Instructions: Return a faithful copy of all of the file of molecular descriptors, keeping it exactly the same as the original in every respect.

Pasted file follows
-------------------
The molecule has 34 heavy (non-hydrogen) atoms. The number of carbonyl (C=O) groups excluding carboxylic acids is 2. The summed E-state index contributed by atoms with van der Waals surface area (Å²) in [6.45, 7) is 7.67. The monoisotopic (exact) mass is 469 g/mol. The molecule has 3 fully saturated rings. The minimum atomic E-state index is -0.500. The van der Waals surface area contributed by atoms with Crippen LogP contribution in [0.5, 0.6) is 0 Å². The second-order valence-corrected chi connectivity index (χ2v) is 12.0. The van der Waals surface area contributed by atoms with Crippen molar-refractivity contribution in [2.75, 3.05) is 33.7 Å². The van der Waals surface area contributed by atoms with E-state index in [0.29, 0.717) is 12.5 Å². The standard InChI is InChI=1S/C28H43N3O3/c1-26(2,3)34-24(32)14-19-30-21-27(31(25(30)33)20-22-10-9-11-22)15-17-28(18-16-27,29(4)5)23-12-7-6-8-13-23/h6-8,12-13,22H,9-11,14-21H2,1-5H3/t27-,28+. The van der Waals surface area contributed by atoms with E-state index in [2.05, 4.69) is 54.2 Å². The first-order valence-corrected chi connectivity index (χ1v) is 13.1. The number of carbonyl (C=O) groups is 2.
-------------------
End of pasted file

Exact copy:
The molecule has 34 heavy (non-hydrogen) atoms. The number of carbonyl (C=O) groups excluding carboxylic acids is 2. The summed E-state index contributed by atoms with van der Waals surface area (Å²) in [6.45, 7) is 7.67. The monoisotopic (exact) mass is 469 g/mol. The molecule has 3 fully saturated rings. The minimum atomic E-state index is -0.500. The van der Waals surface area contributed by atoms with Crippen LogP contribution in [0.5, 0.6) is 0 Å². The second-order valence-corrected chi connectivity index (χ2v) is 12.0. The van der Waals surface area contributed by atoms with Crippen molar-refractivity contribution in [2.75, 3.05) is 33.7 Å². The van der Waals surface area contributed by atoms with E-state index in [0.29, 0.717) is 12.5 Å². The standard InChI is InChI=1S/C28H43N3O3/c1-26(2,3)34-24(32)14-19-30-21-27(31(25(30)33)20-22-10-9-11-22)15-17-28(18-16-27,29(4)5)23-12-7-6-8-13-23/h6-8,12-13,22H,9-11,14-21H2,1-5H3/t27-,28+. The van der Waals surface area contributed by atoms with E-state index in [2.05, 4.69) is 54.2 Å². The first-order valence-corrected chi connectivity index (χ1v) is 13.1. The number of carbonyl (C=O) groups is 2.